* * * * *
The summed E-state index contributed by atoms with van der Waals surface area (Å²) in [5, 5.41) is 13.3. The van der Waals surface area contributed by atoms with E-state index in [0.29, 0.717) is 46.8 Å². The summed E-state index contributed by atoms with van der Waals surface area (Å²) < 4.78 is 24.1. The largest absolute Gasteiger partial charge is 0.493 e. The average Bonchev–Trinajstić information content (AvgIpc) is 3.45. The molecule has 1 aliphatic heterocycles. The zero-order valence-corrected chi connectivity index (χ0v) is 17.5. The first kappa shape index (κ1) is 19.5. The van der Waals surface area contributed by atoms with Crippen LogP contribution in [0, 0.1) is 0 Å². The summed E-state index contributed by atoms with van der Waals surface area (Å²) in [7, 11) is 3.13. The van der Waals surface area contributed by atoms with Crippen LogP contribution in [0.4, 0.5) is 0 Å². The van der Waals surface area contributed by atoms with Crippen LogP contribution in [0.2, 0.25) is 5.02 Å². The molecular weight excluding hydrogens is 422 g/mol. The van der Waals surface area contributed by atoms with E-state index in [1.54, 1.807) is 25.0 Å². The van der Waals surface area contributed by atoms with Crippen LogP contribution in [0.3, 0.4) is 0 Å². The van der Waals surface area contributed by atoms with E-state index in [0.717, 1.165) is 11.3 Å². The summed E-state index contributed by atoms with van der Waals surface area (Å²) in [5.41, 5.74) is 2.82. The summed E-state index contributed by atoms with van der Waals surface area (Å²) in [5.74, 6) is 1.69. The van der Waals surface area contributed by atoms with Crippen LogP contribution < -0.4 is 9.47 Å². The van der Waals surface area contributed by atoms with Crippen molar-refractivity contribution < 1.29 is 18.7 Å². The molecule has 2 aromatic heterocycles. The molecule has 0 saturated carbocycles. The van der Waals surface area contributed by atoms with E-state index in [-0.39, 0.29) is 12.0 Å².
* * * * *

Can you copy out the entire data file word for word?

The summed E-state index contributed by atoms with van der Waals surface area (Å²) in [5, 5.41) is 13.3. The van der Waals surface area contributed by atoms with E-state index in [0.29, 0.717) is 46.8 Å². The summed E-state index contributed by atoms with van der Waals surface area (Å²) < 4.78 is 24.1. The largest absolute Gasteiger partial charge is 0.493 e. The average Bonchev–Trinajstić information content (AvgIpc) is 3.45. The molecule has 1 aliphatic heterocycles. The zero-order valence-corrected chi connectivity index (χ0v) is 17.5. The first kappa shape index (κ1) is 19.5. The van der Waals surface area contributed by atoms with Crippen LogP contribution in [0, 0.1) is 0 Å². The summed E-state index contributed by atoms with van der Waals surface area (Å²) in [7, 11) is 3.13. The van der Waals surface area contributed by atoms with Crippen LogP contribution in [0.4, 0.5) is 0 Å². The van der Waals surface area contributed by atoms with Crippen LogP contribution in [0.2, 0.25) is 5.02 Å². The molecular weight excluding hydrogens is 422 g/mol. The van der Waals surface area contributed by atoms with E-state index in [1.54, 1.807) is 25.0 Å². The van der Waals surface area contributed by atoms with Crippen LogP contribution in [0.3, 0.4) is 0 Å². The van der Waals surface area contributed by atoms with E-state index in [0.717, 1.165) is 11.3 Å². The summed E-state index contributed by atoms with van der Waals surface area (Å²) in [5.41, 5.74) is 2.82. The summed E-state index contributed by atoms with van der Waals surface area (Å²) in [5.74, 6) is 1.69. The van der Waals surface area contributed by atoms with Crippen LogP contribution < -0.4 is 9.47 Å². The van der Waals surface area contributed by atoms with Crippen molar-refractivity contribution < 1.29 is 18.7 Å². The molecule has 2 aromatic heterocycles. The molecule has 0 saturated carbocycles. The van der Waals surface area contributed by atoms with E-state index in [-0.39, 0.29) is 12.0 Å².